Most of us take our tax affairs seriously and try not to get offside with the taxman. So why are so many New Zealanders on the wrong side of the tax ledger when it comes to their KiwiSaver accounts?
Recently the Inland Revenue Department revealed that 1.5 million KiwiSaver members have the wrong Prescribed Investor Rate (PIR). That is an astonishing number – nearly half of all KiwiSaver members are on the wrong PIR.
IRD says that 950,000 have paid too much tax and 550,000 have paid too little and will get a bill for the outstanding amount for the past year. These numbers could grow.
Let’s step back a moment to understand this. 12 years ago – when KiwiSaver was launched, people were perhaps invested in company super schemes or managed funds which they had been assisted into by financial advisors. They, in general, received good advice and information.
Since then, the success of KiwiSaver has turned more than half of all adult aged Kiwis into PIE investors. Some may be investing with little experience and knowledge. I would suggest that many may not even open the regular statements and notices they get in the mail from their KiwiSaver providers or the IRD. And, if they did, do they understand what their PIR is and how it impacts their retirement savings?
Unfortunately, the 950,000 who have over-paid tax will not get a refund from the IRD as current KiwiSaver legislation does not allow for refunds from PIE investments. The 550,000 who have underpaid – and I know of one who owes more than $700 – will have got a shock. They will have to pay this tax from their after-tax income – not from future KiwiSaver earnings.
As each day goes by, more KiwiSaver joiners could be entering the wrong PIR just because they don’t know what rate they should be on. So, what is to be done?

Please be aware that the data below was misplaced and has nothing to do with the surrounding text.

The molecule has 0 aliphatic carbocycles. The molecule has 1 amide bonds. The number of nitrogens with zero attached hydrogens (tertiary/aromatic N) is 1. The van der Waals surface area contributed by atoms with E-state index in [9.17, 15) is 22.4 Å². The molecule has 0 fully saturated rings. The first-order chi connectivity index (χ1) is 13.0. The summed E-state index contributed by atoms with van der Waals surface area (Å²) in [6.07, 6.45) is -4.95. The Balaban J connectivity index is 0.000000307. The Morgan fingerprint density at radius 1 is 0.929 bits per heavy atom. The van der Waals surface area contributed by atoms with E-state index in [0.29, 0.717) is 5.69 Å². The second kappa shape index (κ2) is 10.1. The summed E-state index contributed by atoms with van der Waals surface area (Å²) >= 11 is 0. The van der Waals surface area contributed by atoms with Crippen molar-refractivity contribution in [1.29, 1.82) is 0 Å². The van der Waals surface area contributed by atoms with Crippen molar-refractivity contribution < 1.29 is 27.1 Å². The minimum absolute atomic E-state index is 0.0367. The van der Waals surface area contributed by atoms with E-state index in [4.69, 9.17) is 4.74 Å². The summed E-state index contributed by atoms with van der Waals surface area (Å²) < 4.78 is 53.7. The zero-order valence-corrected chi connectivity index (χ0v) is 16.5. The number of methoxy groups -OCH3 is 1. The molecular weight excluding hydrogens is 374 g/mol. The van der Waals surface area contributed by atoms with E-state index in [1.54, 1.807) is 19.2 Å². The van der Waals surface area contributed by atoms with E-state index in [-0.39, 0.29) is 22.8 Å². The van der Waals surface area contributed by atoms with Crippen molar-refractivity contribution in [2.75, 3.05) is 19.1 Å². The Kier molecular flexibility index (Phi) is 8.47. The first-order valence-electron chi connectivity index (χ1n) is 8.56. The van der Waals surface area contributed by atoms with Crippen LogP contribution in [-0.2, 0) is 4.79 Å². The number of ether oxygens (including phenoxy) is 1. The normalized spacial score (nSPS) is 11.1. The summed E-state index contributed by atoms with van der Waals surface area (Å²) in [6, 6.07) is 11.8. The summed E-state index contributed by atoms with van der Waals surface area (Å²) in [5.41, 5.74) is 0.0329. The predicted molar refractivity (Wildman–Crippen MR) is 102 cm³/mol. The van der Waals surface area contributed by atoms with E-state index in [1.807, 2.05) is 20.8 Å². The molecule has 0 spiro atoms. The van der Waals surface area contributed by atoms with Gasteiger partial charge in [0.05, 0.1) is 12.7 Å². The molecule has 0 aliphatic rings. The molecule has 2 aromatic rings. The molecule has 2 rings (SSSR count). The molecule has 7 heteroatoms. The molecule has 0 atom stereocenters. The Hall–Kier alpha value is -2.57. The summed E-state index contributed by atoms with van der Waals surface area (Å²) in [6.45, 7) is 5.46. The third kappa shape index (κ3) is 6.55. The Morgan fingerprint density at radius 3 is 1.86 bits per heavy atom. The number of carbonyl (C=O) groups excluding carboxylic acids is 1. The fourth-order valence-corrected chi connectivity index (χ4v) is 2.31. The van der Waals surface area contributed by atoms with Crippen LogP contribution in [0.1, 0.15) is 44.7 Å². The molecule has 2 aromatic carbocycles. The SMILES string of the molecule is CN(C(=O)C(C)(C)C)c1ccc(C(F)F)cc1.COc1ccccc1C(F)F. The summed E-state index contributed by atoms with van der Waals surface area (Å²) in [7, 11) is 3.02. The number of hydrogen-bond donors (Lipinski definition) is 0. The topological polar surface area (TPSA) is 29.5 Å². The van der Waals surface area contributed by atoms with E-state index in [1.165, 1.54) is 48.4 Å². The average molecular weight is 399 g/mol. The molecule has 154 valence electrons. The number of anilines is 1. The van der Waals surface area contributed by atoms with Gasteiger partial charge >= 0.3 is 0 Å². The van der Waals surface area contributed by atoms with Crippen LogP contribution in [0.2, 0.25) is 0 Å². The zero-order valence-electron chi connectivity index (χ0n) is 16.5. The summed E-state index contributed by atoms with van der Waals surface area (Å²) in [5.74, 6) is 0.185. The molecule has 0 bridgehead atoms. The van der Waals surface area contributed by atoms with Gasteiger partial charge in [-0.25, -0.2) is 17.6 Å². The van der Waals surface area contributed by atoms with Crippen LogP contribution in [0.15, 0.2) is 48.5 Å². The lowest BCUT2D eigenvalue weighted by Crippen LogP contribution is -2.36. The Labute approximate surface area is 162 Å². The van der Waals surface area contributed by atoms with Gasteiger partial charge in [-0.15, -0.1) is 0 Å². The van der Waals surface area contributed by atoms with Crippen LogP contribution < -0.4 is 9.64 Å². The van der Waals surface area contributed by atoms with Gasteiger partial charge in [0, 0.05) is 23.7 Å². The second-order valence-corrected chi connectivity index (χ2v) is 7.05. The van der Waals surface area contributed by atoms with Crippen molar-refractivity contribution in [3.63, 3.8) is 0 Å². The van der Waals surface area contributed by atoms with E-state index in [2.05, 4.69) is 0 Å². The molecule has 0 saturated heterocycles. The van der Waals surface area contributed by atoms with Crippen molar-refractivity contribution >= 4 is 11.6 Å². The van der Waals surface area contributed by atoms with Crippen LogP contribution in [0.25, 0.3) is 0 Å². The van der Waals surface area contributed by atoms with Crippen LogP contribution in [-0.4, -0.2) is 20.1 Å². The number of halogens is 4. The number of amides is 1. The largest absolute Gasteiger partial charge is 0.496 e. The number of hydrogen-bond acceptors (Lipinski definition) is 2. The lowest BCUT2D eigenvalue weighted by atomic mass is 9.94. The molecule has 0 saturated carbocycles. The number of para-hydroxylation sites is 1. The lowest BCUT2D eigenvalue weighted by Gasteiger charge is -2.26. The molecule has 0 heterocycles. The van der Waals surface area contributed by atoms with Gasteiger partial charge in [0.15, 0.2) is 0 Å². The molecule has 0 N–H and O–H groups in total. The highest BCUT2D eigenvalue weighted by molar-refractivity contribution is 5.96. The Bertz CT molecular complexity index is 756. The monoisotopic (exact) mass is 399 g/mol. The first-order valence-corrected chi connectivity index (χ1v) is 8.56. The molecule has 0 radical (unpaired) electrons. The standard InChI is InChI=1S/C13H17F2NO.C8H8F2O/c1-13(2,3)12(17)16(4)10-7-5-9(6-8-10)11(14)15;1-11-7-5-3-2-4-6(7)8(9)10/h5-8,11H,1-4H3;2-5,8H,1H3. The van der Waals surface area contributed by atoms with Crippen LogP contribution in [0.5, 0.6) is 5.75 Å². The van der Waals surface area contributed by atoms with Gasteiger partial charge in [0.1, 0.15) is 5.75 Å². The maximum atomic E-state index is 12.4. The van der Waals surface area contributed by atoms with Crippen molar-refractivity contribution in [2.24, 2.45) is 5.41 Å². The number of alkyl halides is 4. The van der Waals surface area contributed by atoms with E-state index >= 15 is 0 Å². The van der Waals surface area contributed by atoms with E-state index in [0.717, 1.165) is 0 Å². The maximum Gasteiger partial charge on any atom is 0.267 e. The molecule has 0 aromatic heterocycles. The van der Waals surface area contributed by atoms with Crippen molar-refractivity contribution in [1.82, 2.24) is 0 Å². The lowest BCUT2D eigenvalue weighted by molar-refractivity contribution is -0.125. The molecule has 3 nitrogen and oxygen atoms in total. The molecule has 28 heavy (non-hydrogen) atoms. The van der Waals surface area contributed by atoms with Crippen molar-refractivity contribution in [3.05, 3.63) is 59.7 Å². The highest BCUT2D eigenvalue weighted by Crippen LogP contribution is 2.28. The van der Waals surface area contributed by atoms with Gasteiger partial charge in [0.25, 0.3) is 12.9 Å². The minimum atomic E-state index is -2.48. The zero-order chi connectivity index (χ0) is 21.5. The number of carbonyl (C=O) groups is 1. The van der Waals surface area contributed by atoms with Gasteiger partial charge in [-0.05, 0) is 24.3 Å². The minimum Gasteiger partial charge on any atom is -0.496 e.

We could play the blame game: the IRD, KiwiSaver providers and KiwiSaver members would all be players in that game.
I do think that the letters that the IRD is currently sending will by itself help. Many recipients will contact their KiwiSaver providers and get on the right rate.
Beyond that, two things would be helpful: first, is a small legislative change to require employees that join via the default route to give their correct rates to their employer. The employer would then pass that on to the IRD as a part of the KiwiSaver process.
Second, IRD themselves admit to receiving $42 million in over-paid tax from KiwiSaver members. Why not divert a small proportion of that windfall into an education campaign? A full-scale public education campaign, driven by the IRD and www.sorted.org.nz would go a long way to explaining KiwiSaver tax to people.
KiwiSaver has improved financial literacy but tax has not been a part of that conversation.
With hundreds of thousands of people feeling the hurt, now would be a good time to put it at the centre of the discussion.
Martin Hawes is the Chair of the Summer KiwiSaver Investment Committee. The Summer KiwiSaver Scheme is managed by Forsyth Barr. He is an Authorised Financial Adviser. More deatils here: www.martinhawes.com. This article is general in nature and not personalised advice.